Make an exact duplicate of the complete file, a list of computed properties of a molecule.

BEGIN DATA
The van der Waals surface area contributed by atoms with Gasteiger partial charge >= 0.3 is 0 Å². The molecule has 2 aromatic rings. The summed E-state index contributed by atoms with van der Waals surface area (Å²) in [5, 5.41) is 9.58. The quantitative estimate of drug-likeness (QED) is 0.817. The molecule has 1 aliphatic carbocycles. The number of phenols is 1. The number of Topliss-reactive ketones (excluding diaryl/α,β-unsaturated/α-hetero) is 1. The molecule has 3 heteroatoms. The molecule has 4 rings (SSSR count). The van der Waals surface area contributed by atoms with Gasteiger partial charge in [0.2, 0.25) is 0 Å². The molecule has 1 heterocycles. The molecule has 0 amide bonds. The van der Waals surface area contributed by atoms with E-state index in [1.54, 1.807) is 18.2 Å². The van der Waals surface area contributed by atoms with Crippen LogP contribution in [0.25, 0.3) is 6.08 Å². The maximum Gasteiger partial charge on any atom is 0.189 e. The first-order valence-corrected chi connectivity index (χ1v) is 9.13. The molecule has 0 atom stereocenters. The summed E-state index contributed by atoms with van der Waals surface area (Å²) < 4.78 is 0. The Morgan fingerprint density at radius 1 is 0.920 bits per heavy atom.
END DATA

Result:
The van der Waals surface area contributed by atoms with Gasteiger partial charge >= 0.3 is 0 Å². The molecule has 2 aromatic rings. The summed E-state index contributed by atoms with van der Waals surface area (Å²) in [5, 5.41) is 9.58. The quantitative estimate of drug-likeness (QED) is 0.817. The molecule has 1 aliphatic carbocycles. The number of phenols is 1. The number of Topliss-reactive ketones (excluding diaryl/α,β-unsaturated/α-hetero) is 1. The molecule has 3 heteroatoms. The molecule has 4 rings (SSSR count). The van der Waals surface area contributed by atoms with Gasteiger partial charge in [0.2, 0.25) is 0 Å². The molecule has 1 heterocycles. The molecule has 0 amide bonds. The van der Waals surface area contributed by atoms with E-state index in [1.54, 1.807) is 18.2 Å². The van der Waals surface area contributed by atoms with Crippen LogP contribution in [0.25, 0.3) is 6.08 Å². The maximum Gasteiger partial charge on any atom is 0.189 e. The first-order valence-corrected chi connectivity index (χ1v) is 9.13. The molecule has 0 atom stereocenters. The summed E-state index contributed by atoms with van der Waals surface area (Å²) < 4.78 is 0. The Morgan fingerprint density at radius 1 is 0.920 bits per heavy atom.